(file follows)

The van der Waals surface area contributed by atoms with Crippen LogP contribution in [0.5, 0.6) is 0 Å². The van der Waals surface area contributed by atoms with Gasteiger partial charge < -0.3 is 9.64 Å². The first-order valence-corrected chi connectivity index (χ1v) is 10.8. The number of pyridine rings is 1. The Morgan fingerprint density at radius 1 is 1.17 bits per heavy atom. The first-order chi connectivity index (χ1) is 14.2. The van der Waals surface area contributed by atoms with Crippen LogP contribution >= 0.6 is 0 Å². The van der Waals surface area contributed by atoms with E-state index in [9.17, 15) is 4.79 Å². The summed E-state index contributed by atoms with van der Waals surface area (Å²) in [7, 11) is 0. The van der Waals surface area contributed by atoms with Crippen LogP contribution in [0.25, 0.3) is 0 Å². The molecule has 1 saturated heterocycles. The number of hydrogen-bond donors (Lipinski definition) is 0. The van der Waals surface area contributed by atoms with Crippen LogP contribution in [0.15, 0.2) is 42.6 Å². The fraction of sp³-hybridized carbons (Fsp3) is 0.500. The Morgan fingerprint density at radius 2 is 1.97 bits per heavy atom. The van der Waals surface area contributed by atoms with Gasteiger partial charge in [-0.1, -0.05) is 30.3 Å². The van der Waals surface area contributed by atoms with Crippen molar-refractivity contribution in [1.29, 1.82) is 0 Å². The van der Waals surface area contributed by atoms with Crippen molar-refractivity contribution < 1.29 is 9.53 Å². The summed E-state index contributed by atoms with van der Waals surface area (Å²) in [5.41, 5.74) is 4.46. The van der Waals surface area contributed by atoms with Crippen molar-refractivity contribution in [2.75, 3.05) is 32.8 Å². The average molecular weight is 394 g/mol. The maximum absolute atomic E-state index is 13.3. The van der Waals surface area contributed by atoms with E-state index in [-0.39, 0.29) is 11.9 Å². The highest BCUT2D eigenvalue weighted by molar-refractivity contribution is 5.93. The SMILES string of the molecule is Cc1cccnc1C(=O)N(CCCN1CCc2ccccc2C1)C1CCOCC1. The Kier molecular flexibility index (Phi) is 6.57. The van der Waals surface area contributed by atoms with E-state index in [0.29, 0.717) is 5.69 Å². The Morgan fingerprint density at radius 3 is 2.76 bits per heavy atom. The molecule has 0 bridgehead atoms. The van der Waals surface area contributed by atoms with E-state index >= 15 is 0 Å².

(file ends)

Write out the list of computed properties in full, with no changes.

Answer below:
The van der Waals surface area contributed by atoms with Crippen LogP contribution in [0.5, 0.6) is 0 Å². The van der Waals surface area contributed by atoms with Gasteiger partial charge < -0.3 is 9.64 Å². The first-order valence-corrected chi connectivity index (χ1v) is 10.8. The number of pyridine rings is 1. The Morgan fingerprint density at radius 1 is 1.17 bits per heavy atom. The first-order chi connectivity index (χ1) is 14.2. The van der Waals surface area contributed by atoms with Crippen LogP contribution >= 0.6 is 0 Å². The van der Waals surface area contributed by atoms with E-state index in [9.17, 15) is 4.79 Å². The summed E-state index contributed by atoms with van der Waals surface area (Å²) in [7, 11) is 0. The van der Waals surface area contributed by atoms with Crippen LogP contribution in [0.25, 0.3) is 0 Å². The molecule has 1 saturated heterocycles. The number of hydrogen-bond donors (Lipinski definition) is 0. The van der Waals surface area contributed by atoms with Crippen LogP contribution in [0.15, 0.2) is 42.6 Å². The fraction of sp³-hybridized carbons (Fsp3) is 0.500. The Morgan fingerprint density at radius 2 is 1.97 bits per heavy atom. The van der Waals surface area contributed by atoms with Gasteiger partial charge in [-0.1, -0.05) is 30.3 Å². The van der Waals surface area contributed by atoms with Crippen molar-refractivity contribution in [1.29, 1.82) is 0 Å². The van der Waals surface area contributed by atoms with Crippen molar-refractivity contribution < 1.29 is 9.53 Å². The summed E-state index contributed by atoms with van der Waals surface area (Å²) in [5.41, 5.74) is 4.46. The van der Waals surface area contributed by atoms with Crippen molar-refractivity contribution in [2.75, 3.05) is 32.8 Å². The average molecular weight is 394 g/mol. The maximum absolute atomic E-state index is 13.3. The van der Waals surface area contributed by atoms with E-state index in [-0.39, 0.29) is 11.9 Å². The highest BCUT2D eigenvalue weighted by molar-refractivity contribution is 5.93. The SMILES string of the molecule is Cc1cccnc1C(=O)N(CCCN1CCc2ccccc2C1)C1CCOCC1. The Kier molecular flexibility index (Phi) is 6.57. The van der Waals surface area contributed by atoms with E-state index in [0.29, 0.717) is 5.69 Å². The Morgan fingerprint density at radius 3 is 2.76 bits per heavy atom. The molecule has 0 bridgehead atoms. The van der Waals surface area contributed by atoms with E-state index >= 15 is 0 Å².